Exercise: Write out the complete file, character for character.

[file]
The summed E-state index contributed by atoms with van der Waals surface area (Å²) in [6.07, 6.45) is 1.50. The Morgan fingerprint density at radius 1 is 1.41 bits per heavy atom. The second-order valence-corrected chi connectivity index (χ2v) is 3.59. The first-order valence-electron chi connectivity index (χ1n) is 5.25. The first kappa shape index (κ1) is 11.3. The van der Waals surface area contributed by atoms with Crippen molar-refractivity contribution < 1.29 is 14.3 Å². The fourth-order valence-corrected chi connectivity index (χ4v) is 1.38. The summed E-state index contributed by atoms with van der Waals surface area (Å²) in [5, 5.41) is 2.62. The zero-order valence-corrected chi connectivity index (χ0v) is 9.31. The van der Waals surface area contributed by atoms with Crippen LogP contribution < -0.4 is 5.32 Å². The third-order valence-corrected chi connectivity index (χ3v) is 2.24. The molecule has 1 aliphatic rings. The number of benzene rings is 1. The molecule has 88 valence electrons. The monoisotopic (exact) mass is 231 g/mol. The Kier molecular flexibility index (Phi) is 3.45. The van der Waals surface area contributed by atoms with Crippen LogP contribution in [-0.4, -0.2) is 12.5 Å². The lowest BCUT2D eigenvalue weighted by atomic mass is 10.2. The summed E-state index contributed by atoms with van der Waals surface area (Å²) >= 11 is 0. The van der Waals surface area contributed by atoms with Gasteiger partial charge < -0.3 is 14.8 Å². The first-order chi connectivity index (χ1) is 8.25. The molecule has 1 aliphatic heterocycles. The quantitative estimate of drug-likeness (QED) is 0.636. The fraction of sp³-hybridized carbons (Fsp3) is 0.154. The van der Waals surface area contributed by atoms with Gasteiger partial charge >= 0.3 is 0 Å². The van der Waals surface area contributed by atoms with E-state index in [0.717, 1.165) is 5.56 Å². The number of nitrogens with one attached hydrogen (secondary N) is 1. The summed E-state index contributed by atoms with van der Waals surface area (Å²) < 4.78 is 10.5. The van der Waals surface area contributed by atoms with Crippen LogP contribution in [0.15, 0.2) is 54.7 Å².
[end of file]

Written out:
The summed E-state index contributed by atoms with van der Waals surface area (Å²) in [6.07, 6.45) is 1.50. The Morgan fingerprint density at radius 1 is 1.41 bits per heavy atom. The second-order valence-corrected chi connectivity index (χ2v) is 3.59. The first-order valence-electron chi connectivity index (χ1n) is 5.25. The first kappa shape index (κ1) is 11.3. The van der Waals surface area contributed by atoms with Crippen molar-refractivity contribution < 1.29 is 14.3 Å². The fourth-order valence-corrected chi connectivity index (χ4v) is 1.38. The summed E-state index contributed by atoms with van der Waals surface area (Å²) in [5, 5.41) is 2.62. The zero-order valence-corrected chi connectivity index (χ0v) is 9.31. The van der Waals surface area contributed by atoms with Crippen LogP contribution < -0.4 is 5.32 Å². The third-order valence-corrected chi connectivity index (χ3v) is 2.24. The molecule has 1 aliphatic rings. The number of benzene rings is 1. The molecule has 88 valence electrons. The monoisotopic (exact) mass is 231 g/mol. The Kier molecular flexibility index (Phi) is 3.45. The van der Waals surface area contributed by atoms with Crippen LogP contribution in [-0.4, -0.2) is 12.5 Å². The lowest BCUT2D eigenvalue weighted by atomic mass is 10.2. The summed E-state index contributed by atoms with van der Waals surface area (Å²) >= 11 is 0. The van der Waals surface area contributed by atoms with Gasteiger partial charge < -0.3 is 14.8 Å². The first-order chi connectivity index (χ1) is 8.25. The molecule has 1 aliphatic heterocycles. The quantitative estimate of drug-likeness (QED) is 0.636. The fraction of sp³-hybridized carbons (Fsp3) is 0.154. The van der Waals surface area contributed by atoms with Gasteiger partial charge >= 0.3 is 0 Å². The van der Waals surface area contributed by atoms with E-state index in [0.717, 1.165) is 5.56 Å². The number of nitrogens with one attached hydrogen (secondary N) is 1. The summed E-state index contributed by atoms with van der Waals surface area (Å²) < 4.78 is 10.5. The van der Waals surface area contributed by atoms with Crippen LogP contribution in [0.15, 0.2) is 54.7 Å².